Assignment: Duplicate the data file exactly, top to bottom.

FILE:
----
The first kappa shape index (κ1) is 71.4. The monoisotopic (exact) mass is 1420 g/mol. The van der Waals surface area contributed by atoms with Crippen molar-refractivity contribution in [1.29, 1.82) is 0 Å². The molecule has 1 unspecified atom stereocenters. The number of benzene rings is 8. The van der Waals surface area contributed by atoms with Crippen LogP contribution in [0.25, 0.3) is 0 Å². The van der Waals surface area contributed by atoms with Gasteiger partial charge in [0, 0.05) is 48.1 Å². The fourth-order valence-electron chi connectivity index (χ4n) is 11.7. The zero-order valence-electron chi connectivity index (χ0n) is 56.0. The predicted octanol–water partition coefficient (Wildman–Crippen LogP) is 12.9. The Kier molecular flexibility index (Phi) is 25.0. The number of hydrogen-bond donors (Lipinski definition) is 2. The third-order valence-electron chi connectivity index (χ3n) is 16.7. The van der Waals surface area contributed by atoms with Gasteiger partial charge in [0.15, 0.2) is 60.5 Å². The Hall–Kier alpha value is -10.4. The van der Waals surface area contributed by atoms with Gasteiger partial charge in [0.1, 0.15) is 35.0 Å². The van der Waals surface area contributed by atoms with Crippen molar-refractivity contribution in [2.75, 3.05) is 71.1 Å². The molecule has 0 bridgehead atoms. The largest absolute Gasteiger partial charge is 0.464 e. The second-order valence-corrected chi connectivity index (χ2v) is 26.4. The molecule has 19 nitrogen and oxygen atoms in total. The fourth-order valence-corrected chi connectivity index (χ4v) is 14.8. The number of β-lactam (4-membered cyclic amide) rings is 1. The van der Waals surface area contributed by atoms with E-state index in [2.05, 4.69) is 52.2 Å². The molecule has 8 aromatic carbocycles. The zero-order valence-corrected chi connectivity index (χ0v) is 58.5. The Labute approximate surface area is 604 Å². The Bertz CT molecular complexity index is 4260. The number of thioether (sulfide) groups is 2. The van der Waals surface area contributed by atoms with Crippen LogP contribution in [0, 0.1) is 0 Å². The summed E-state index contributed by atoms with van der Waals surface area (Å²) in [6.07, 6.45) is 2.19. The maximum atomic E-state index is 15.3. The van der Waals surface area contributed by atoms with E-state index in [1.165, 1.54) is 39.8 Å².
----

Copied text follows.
The first kappa shape index (κ1) is 71.4. The monoisotopic (exact) mass is 1420 g/mol. The van der Waals surface area contributed by atoms with Crippen molar-refractivity contribution in [1.29, 1.82) is 0 Å². The molecule has 1 unspecified atom stereocenters. The number of benzene rings is 8. The van der Waals surface area contributed by atoms with Crippen LogP contribution in [0.25, 0.3) is 0 Å². The van der Waals surface area contributed by atoms with Gasteiger partial charge in [0, 0.05) is 48.1 Å². The fourth-order valence-electron chi connectivity index (χ4n) is 11.7. The zero-order valence-electron chi connectivity index (χ0n) is 56.0. The predicted octanol–water partition coefficient (Wildman–Crippen LogP) is 12.9. The Kier molecular flexibility index (Phi) is 25.0. The number of hydrogen-bond donors (Lipinski definition) is 2. The third-order valence-electron chi connectivity index (χ3n) is 16.7. The van der Waals surface area contributed by atoms with Gasteiger partial charge in [0.15, 0.2) is 60.5 Å². The Hall–Kier alpha value is -10.4. The van der Waals surface area contributed by atoms with Gasteiger partial charge in [0.1, 0.15) is 35.0 Å². The van der Waals surface area contributed by atoms with Crippen molar-refractivity contribution in [2.75, 3.05) is 71.1 Å². The molecule has 0 bridgehead atoms. The largest absolute Gasteiger partial charge is 0.464 e. The second-order valence-corrected chi connectivity index (χ2v) is 26.4. The molecule has 19 nitrogen and oxygen atoms in total. The fourth-order valence-corrected chi connectivity index (χ4v) is 14.8. The number of β-lactam (4-membered cyclic amide) rings is 1. The van der Waals surface area contributed by atoms with E-state index in [2.05, 4.69) is 52.2 Å². The molecule has 8 aromatic carbocycles. The zero-order valence-corrected chi connectivity index (χ0v) is 58.5. The Labute approximate surface area is 604 Å². The Bertz CT molecular complexity index is 4260. The number of thioether (sulfide) groups is 2. The van der Waals surface area contributed by atoms with Crippen LogP contribution in [0, 0.1) is 0 Å². The summed E-state index contributed by atoms with van der Waals surface area (Å²) in [6.07, 6.45) is 2.19. The maximum atomic E-state index is 15.3. The van der Waals surface area contributed by atoms with E-state index in [1.165, 1.54) is 39.8 Å².